Last month, the Queensland Performing Arts Centre Playhouse Theatre was host to a limited season of 7 Deadly Sins. This new dance production has been choreographed by Natalie Weir, who has for many years now been involved with a variety of acclaimed productions performed in Queensland, Australia and around the world. Taking their show on the road, Expressions Dance Company have brought 7 Deadly Sins to The Arts Centre Gold Coast for two sessions only, giving Gold Coasters unable to make the trip up to Brisbane a very limited chance to enjoy this new production. Although my reviewing experience in theatre primarily focuses on stage musicals, I had the opportunity to attend this show’s Gold Coast opening night yesterday evening, and was quite surprised with what was presented.
Staying true to its title, 7 Deadly Sins involves the traditional seven deadly sins: Sloth, Greed, Gluttony, Lust, Envy, Pride and Wrath – each of which is represented by a different performer (Cloudia Elder, Daryl Brandwood, Jack Ziesing, Elise May, Rebecca Hall, Benjamin Chapman and Michelle Barnett respectively). The opening scene features a man who is sitting in a nondescript room watching television. As he sits there, a ‘duplicate’ of himself (Portrayed by Thomas Gundry Greenfield) rises from his body, appearing alongside representations of the seven deadly sins which appear one after another. The man begins to interact with these sins as they individually appear, bringing a new approach relevant to the respective sin. Later they begin to clash among themselves, leading into a surprisingly intense finale.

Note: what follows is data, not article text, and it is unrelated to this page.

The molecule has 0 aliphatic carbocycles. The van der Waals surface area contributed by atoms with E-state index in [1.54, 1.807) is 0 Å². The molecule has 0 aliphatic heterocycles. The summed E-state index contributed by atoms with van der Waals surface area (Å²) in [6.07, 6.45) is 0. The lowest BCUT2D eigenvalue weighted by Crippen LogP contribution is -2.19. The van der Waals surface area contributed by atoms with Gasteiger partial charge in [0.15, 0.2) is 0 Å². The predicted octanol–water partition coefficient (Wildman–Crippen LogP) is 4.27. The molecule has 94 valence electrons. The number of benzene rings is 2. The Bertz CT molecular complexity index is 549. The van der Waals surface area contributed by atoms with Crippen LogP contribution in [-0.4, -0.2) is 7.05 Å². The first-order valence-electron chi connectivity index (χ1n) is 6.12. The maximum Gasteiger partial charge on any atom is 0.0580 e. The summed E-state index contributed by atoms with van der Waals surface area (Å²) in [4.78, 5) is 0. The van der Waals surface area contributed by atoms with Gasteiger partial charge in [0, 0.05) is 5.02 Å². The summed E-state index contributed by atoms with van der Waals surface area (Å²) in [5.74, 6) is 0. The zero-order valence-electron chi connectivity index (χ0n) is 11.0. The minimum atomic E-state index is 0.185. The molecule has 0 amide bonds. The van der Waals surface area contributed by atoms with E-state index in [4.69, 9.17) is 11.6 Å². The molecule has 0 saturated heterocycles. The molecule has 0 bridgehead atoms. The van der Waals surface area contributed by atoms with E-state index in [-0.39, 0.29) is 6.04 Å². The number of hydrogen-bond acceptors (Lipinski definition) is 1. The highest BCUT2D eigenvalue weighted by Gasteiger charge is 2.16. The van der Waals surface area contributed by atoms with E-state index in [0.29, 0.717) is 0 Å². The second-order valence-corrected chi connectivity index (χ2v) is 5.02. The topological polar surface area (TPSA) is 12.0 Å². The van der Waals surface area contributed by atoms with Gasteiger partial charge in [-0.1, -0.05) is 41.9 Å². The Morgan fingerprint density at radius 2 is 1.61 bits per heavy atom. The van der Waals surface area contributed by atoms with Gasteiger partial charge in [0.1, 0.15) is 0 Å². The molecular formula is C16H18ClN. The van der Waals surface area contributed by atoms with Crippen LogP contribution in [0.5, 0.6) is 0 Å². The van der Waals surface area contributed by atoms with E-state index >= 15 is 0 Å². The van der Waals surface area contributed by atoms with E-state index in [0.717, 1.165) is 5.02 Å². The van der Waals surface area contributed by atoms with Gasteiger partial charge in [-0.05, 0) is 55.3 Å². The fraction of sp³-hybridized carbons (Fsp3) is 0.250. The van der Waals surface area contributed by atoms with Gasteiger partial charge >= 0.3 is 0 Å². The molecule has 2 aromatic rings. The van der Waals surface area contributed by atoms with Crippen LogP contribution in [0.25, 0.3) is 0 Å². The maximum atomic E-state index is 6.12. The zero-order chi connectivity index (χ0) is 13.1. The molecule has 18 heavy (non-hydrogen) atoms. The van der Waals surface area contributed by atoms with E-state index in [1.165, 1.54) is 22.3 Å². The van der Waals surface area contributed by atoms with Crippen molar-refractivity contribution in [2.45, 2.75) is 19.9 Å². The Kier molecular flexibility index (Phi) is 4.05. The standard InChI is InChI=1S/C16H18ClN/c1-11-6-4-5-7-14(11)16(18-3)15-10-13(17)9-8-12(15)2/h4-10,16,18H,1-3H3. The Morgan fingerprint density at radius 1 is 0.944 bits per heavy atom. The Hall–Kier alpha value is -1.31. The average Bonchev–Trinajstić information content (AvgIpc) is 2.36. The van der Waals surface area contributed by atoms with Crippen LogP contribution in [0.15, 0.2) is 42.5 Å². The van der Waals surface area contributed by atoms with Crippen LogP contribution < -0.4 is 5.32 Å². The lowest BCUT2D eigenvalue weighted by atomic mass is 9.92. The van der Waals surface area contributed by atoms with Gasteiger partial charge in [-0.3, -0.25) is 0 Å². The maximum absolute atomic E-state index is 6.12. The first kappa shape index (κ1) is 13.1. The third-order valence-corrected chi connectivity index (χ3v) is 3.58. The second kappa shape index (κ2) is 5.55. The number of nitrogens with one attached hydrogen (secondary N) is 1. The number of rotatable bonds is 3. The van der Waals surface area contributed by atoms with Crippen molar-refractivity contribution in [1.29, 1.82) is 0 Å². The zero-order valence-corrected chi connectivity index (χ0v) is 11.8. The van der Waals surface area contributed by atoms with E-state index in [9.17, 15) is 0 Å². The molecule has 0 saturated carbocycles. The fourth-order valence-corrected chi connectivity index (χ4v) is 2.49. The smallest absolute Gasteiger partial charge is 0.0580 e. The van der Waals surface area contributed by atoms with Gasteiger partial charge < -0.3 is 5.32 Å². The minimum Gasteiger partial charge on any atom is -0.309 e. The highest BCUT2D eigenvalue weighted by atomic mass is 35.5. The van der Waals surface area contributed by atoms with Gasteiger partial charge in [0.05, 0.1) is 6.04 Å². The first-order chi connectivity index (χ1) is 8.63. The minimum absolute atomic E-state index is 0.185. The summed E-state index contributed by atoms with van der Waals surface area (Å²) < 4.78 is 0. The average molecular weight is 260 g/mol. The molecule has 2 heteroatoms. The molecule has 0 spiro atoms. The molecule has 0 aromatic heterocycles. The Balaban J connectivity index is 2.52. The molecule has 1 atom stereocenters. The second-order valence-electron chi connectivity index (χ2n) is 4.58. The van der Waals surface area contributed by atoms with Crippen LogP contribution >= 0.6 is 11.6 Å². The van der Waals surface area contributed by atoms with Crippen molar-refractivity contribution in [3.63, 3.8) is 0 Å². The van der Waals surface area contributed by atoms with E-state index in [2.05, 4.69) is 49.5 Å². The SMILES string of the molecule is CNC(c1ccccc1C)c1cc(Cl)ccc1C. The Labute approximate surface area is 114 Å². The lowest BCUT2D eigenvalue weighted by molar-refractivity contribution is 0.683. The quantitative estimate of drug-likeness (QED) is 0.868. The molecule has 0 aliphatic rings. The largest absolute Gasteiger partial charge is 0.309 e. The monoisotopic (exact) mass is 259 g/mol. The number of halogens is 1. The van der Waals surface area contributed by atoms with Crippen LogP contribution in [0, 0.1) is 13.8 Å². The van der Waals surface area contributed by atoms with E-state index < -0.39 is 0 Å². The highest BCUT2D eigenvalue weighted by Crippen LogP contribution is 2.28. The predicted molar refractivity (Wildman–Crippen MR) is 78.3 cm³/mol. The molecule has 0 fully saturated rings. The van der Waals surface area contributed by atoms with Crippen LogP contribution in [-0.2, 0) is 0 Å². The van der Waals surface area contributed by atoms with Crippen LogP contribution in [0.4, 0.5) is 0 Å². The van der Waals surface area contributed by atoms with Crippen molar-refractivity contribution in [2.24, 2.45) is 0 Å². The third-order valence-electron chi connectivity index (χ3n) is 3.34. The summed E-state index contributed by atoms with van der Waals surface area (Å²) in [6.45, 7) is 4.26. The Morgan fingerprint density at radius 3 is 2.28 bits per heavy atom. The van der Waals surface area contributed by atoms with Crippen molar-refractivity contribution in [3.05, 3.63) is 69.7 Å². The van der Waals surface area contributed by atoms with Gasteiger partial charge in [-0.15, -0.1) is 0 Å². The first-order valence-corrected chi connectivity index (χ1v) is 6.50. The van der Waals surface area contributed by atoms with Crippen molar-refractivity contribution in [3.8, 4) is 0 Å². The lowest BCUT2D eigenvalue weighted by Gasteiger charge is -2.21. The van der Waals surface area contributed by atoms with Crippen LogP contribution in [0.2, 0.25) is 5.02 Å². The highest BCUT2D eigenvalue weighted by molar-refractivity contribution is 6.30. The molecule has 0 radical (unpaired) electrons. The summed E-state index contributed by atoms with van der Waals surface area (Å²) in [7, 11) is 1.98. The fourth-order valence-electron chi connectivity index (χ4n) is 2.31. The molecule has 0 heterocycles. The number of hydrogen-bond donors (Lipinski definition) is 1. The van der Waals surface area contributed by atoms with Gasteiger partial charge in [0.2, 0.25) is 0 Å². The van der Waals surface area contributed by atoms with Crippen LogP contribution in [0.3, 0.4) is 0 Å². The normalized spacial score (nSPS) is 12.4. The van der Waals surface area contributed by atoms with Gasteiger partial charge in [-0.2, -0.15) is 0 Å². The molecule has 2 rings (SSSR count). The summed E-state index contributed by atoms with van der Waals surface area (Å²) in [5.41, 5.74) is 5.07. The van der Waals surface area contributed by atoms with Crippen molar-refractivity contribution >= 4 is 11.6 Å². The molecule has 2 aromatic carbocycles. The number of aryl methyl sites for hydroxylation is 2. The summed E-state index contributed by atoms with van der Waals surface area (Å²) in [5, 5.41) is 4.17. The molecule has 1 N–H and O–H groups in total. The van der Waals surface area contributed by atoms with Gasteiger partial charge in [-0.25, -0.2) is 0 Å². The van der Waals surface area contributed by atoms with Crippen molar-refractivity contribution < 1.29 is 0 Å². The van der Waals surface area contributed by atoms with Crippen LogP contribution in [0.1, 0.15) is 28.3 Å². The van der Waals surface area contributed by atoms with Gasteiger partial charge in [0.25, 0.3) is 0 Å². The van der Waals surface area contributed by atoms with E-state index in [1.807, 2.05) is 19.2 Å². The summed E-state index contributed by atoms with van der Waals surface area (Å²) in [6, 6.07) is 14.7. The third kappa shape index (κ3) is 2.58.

I do recommend reading the complementary pamphlet provided upon entry into the theatre, so you can quickly acquaint yourself with whom is representing what sin and a little bit about what is about to unravel before your eyes (With an ‘About the Show’ penned by Natalie Weir herself). Although I will admit feeling a bit confused at times, what was being presented on stage was satisfying, complemented by strong dance (solo and partnered), body movements and emotion on behalf of the cast.
What impressed me with 7 Deadly Sins was its minimalist yet very effective set design, truly different from the sparkle I experienced 24 hours before at Strictly Ballroom the Musical. Although the set consisted of little more than the one main stage piece (in which the “Man” was sitting watching television) and the seven boxes that each sin arrived onto stage in, they were utilised well by the cast and allowed plenty of room for the cast to perform in. Even more impressive was the lighting design by David Walters, which on many occasions helped enrich the tone of a particular scene.
I would describe the experience provided by 7 Deadly Sins as being more sophisticated and intellectually stimulating than entertaining, with the show effectively using expressive and emotive dancing/movements to present an intriguing tale. Coming in at approximately 60 minutes in length, this show worked with its shorter run time well, supported by fantastic choreography presented by a clearly skilled cast and a good combination of set design, lighting and music.
Unfortunately due to its limited season at The Arts Centre Gold Coast, there are currently no additional sessions of 7 Deadly Sins confirmed for the venue as of this review going live.
A ticket to see 7 Deadly Sins was provided by The Arts Centre Gold Coast.